Japan's Hayabusa2 Spacecraft Leaves Asteroid Ryugu for Earth

Science Society Technology

Tokyo, Nov. 13 (Jiji Press)--Japan's Hayabusa2 unmanned spacecraft left asteroid Ryugu on Wednesday after completing unprecedented missions, the Japan Aerospace Exploration Agency, or JAXA, said.

If things go as planned, Hayabusa2 will return to Earth in late 2020 and drop a capsule believed to contain sand and other samples it collected from the asteroid.

Igniting its chemical engine at its home position about 20 kilometers above the surface of Ryugu, Hayabusa2 left the asteroid shortly after 10 a.m. Japan time (1 a.m. GMT), at a speed of 10 centimeters per second, according to JAXA.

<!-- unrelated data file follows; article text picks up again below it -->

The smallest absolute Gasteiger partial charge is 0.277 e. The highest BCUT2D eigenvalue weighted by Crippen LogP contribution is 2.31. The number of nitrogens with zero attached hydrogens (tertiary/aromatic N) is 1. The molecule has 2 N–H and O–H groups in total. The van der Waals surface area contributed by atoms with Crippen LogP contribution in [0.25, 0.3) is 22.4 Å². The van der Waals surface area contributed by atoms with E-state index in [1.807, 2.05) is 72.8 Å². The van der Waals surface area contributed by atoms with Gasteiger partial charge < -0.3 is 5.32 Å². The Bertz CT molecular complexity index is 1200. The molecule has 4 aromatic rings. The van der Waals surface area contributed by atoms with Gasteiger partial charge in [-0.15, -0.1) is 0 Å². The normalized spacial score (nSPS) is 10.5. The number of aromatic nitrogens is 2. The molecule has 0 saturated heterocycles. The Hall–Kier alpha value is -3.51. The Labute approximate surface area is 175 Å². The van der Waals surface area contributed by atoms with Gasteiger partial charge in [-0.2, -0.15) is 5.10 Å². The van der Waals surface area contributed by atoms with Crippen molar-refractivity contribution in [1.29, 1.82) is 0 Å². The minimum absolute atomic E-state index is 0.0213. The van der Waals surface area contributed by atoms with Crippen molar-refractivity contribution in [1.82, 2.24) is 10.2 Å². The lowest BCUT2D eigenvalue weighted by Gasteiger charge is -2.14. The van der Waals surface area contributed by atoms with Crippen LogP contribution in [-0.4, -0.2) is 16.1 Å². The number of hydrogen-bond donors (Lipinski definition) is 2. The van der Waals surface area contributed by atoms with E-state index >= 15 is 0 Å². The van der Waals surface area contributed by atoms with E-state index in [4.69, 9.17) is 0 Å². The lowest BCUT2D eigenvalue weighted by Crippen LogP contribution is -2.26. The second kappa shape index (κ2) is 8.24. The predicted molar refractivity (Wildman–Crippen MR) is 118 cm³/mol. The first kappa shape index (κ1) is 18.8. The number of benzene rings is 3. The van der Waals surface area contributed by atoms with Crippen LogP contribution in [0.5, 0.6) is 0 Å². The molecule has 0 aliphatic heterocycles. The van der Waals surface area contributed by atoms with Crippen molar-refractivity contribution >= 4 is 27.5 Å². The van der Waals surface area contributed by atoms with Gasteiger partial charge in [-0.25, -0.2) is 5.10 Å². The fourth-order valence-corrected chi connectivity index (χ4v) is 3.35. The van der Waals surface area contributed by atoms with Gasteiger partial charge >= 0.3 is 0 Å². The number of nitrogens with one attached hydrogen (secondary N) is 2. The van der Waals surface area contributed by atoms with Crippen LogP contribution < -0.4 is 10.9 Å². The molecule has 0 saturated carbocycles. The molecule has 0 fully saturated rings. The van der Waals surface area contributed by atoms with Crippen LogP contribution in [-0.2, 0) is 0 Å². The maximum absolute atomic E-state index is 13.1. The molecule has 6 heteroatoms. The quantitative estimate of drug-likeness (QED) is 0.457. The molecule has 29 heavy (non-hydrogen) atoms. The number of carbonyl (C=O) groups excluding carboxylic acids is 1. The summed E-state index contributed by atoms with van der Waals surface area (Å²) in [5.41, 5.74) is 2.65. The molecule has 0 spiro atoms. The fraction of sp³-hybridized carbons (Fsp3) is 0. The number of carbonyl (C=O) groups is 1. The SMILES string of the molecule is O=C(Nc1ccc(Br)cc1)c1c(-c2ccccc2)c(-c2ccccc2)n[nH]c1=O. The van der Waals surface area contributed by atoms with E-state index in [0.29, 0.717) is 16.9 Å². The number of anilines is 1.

Hayabusa2 was launched on an H-2A rocket in December 2014 and reached Ryugu, some 300 million kilometers from Earth, about three and a half years later.

The spacecraft landed on Ryugu twice to collect samples of the minor planet. Also, it successfully carried out unprecedented missions, including releasing small robotic explorers and creating an artificial crater on the asteroid using an explosive device called an impactor.

[Copyright The Jiji Press, Ltd.]

Jiji Press